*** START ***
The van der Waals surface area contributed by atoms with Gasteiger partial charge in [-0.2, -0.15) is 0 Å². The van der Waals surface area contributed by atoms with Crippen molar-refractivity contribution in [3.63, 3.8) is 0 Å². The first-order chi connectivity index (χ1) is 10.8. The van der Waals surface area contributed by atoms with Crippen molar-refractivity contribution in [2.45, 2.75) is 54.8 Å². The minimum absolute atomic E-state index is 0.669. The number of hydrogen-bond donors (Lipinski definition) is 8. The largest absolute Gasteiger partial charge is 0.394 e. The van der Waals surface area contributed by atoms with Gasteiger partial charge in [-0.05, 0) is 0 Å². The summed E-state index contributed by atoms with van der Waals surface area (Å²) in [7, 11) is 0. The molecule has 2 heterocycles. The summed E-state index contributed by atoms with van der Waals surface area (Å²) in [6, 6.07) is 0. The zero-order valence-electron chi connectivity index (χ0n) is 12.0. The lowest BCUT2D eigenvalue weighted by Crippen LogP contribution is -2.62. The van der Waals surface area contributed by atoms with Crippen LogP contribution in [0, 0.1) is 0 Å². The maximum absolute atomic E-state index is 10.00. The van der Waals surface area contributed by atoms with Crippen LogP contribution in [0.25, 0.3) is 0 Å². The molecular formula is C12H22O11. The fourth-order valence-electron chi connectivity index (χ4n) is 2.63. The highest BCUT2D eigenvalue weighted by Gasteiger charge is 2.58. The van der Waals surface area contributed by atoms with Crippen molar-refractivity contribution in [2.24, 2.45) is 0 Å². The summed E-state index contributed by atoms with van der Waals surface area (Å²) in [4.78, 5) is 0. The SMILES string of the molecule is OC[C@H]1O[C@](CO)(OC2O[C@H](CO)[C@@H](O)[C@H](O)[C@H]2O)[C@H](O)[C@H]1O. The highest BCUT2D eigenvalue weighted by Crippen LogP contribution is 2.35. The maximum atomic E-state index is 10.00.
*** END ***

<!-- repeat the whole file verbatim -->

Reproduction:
The van der Waals surface area contributed by atoms with Gasteiger partial charge in [-0.2, -0.15) is 0 Å². The van der Waals surface area contributed by atoms with Crippen molar-refractivity contribution in [3.63, 3.8) is 0 Å². The first-order chi connectivity index (χ1) is 10.8. The van der Waals surface area contributed by atoms with Crippen molar-refractivity contribution in [2.45, 2.75) is 54.8 Å². The minimum absolute atomic E-state index is 0.669. The number of hydrogen-bond donors (Lipinski definition) is 8. The largest absolute Gasteiger partial charge is 0.394 e. The van der Waals surface area contributed by atoms with Gasteiger partial charge in [-0.05, 0) is 0 Å². The summed E-state index contributed by atoms with van der Waals surface area (Å²) in [7, 11) is 0. The molecule has 2 heterocycles. The summed E-state index contributed by atoms with van der Waals surface area (Å²) in [6, 6.07) is 0. The zero-order valence-electron chi connectivity index (χ0n) is 12.0. The lowest BCUT2D eigenvalue weighted by Crippen LogP contribution is -2.62. The van der Waals surface area contributed by atoms with Crippen LogP contribution in [0, 0.1) is 0 Å². The maximum absolute atomic E-state index is 10.00. The van der Waals surface area contributed by atoms with Crippen LogP contribution in [0.25, 0.3) is 0 Å². The molecular formula is C12H22O11. The fourth-order valence-electron chi connectivity index (χ4n) is 2.63. The highest BCUT2D eigenvalue weighted by Gasteiger charge is 2.58. The van der Waals surface area contributed by atoms with Crippen molar-refractivity contribution in [2.24, 2.45) is 0 Å². The summed E-state index contributed by atoms with van der Waals surface area (Å²) in [4.78, 5) is 0. The SMILES string of the molecule is OC[C@H]1O[C@](CO)(OC2O[C@H](CO)[C@@H](O)[C@H](O)[C@H]2O)[C@H](O)[C@H]1O. The highest BCUT2D eigenvalue weighted by Crippen LogP contribution is 2.35. The maximum atomic E-state index is 10.00.